However, I would say that it would be most helpful to you as a writer to have a solid idea of what you want to be working on in this class. If you are not sure of what you want to write and are seeking a writing class to explore ideas, this wouldn’t be the class for you.

Q: How does the workshop aspect of the class work?

A: Each writer will be “workshopped”—critiqued—in our online text-based chatroom in detail two or three times in the eight weeks. This means we discuss all pages turned in by your workshop date in the online discussion. Other writers are also asked to leave written feedback for that week’s writers in the forums, so you will gain feedback from your peers in two ways.

Q: But do you read my pages every week?

A: Yes, even if you aren’t up for workshop that week, I will be reading and giving you written feedback on your pages every week.

Q: Will this class involve a lot of reading?

A: It could. The class is capped at 12 students, which means most weeks you will be reading pages from four writers and preparing to discuss their work in the online chat as well as leave them written feedback.

Q: Can I take this class from anywhere?

A: Yes, you can take this class from anywhere (and you can take it while wearing pajamas!), so long as you can access the discussions online every week. They will be at 9pm Eastern Standard Time on Wednesdays. The chatroom is text-based and easy to use.

Q: Will you be able to read and critique my whole novel in this class?

A: No, I can’t read your whole novel in this class. We’ll just have eight weeks, so I’ll be reading 80 pages. They don’t have to be in order—so long as you turn in a plot summary of anything I’ve missed. I can’t read the rest of your novel after class ends, sorry.

Q: Do I have to be writing a YA novel to take this class?

A: You can sign up if you’re writing a middle-grade novel. There are usually at least a few middle-grade writers in the class, though most of the writers in class tend to be working on YA. However, if you are writing an adult novel—even if you think it has potential to gain a teen readership—this is not the class for you.

Q: Can I take this class if I’ve never written a novel before?

A: You are welcome to sign up even if you’ve never tackled writing a novel before, but I highly recommend that you have some experience writing fiction, even if it’s not YA or middle-grade. Many of your fellow students will have taken writing courses before, and some will even have MFAs. Some will have a lot of experience writing YA and knowledge of the industry. Others are writing YA for the first time, though they’ve written fiction before. This has made for a great, wise, helpful group when it comes to workshops and feedback, and varying perspectives. But if you are a brand-new writer not used to regular writing deadlines like this, I’d suggest taking an introductory class instead. If you’ve never written fiction before, this won’t be the class for you.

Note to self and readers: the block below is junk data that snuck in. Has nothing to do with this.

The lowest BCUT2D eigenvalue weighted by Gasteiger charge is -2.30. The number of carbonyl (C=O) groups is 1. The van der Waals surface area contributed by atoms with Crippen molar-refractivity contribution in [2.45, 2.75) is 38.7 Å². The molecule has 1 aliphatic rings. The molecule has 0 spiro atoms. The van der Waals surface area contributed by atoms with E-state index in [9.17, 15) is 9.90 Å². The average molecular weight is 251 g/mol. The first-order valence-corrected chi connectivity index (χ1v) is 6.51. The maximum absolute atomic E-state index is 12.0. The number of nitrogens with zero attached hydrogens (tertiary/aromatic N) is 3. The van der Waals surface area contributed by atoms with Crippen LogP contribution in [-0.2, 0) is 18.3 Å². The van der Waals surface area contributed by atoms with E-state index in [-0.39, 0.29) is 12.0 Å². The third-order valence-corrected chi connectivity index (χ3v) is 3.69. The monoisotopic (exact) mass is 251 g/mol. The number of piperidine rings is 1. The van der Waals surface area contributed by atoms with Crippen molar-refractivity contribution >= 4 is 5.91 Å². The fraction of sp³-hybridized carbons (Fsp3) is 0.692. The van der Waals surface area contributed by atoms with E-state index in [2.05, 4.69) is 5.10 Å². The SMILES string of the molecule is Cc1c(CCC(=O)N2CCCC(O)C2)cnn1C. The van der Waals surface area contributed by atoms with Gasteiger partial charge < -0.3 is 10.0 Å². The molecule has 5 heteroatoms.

Mediabistro has some wonderful courses, and they are always adding new ones. Here, take a look. For example, here’s a YA writing class taught by an editor at Alloy… and it begins in March!

Q: Do you choose the writers who get to be in the class or screen the submissions?

A: No, Mediabistro screens the applications. You’ll need a two-page writing sample and a short letter of interest, explaining why you want to take this class and what experience you have. I find out who has signed up for the class about a week before. It’s always a fun surprise! Admissions are rolling, though, so you probably shouldn’t wait till the last minute to sign up. The class is capped at 12 students.

Q: Do I have to pay the tuition up front, in full?

A: Yes, I am pretty sure you need to pay in full for the class when you’re approved to register. You can apply here through Mediabistro, and you can ask them registration/payment questions directly.

Q: But I am busy this spring… will you be teaching this class again?

A: I am not sure if I’ll be teaching this class again—right now, I have no plans to do so—but if I am, I will announce it here.

If there are any questions I haven’t answered, please feel free to ask. Or here is Mediabistro’s FAQ.

APPLY RIGHT HERE